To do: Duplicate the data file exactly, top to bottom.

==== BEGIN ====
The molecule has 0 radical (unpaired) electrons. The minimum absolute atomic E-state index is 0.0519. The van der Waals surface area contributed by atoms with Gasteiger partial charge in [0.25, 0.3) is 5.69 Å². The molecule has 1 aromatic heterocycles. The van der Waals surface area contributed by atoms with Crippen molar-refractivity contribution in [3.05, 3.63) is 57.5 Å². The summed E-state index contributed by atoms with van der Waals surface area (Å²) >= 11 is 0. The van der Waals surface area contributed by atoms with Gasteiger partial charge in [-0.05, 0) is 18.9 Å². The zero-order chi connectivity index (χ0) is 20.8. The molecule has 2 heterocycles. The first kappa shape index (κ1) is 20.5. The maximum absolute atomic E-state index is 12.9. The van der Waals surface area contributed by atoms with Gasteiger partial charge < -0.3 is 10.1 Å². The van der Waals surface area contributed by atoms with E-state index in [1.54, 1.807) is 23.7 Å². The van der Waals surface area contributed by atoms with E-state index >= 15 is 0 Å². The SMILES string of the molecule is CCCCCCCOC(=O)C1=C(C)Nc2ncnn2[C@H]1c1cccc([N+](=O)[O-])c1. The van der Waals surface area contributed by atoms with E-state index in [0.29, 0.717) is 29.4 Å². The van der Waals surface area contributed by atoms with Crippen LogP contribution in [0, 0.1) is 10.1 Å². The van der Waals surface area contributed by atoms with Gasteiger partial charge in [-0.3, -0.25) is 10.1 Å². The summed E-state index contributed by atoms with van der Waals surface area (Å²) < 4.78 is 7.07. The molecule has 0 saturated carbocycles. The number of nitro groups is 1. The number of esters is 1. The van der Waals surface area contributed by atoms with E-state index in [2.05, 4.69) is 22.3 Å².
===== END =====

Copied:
The molecule has 0 radical (unpaired) electrons. The minimum absolute atomic E-state index is 0.0519. The van der Waals surface area contributed by atoms with Gasteiger partial charge in [0.25, 0.3) is 5.69 Å². The molecule has 1 aromatic heterocycles. The van der Waals surface area contributed by atoms with Crippen molar-refractivity contribution in [3.05, 3.63) is 57.5 Å². The summed E-state index contributed by atoms with van der Waals surface area (Å²) >= 11 is 0. The van der Waals surface area contributed by atoms with Gasteiger partial charge in [-0.05, 0) is 18.9 Å². The zero-order chi connectivity index (χ0) is 20.8. The molecule has 2 heterocycles. The first kappa shape index (κ1) is 20.5. The maximum absolute atomic E-state index is 12.9. The van der Waals surface area contributed by atoms with Gasteiger partial charge < -0.3 is 10.1 Å². The van der Waals surface area contributed by atoms with E-state index in [1.54, 1.807) is 23.7 Å². The van der Waals surface area contributed by atoms with E-state index >= 15 is 0 Å². The SMILES string of the molecule is CCCCCCCOC(=O)C1=C(C)Nc2ncnn2[C@H]1c1cccc([N+](=O)[O-])c1. The van der Waals surface area contributed by atoms with E-state index in [0.29, 0.717) is 29.4 Å². The van der Waals surface area contributed by atoms with Crippen LogP contribution in [0, 0.1) is 10.1 Å². The van der Waals surface area contributed by atoms with Gasteiger partial charge in [-0.3, -0.25) is 10.1 Å². The summed E-state index contributed by atoms with van der Waals surface area (Å²) < 4.78 is 7.07. The molecule has 0 saturated carbocycles. The number of nitro groups is 1. The number of esters is 1. The van der Waals surface area contributed by atoms with E-state index in [2.05, 4.69) is 22.3 Å².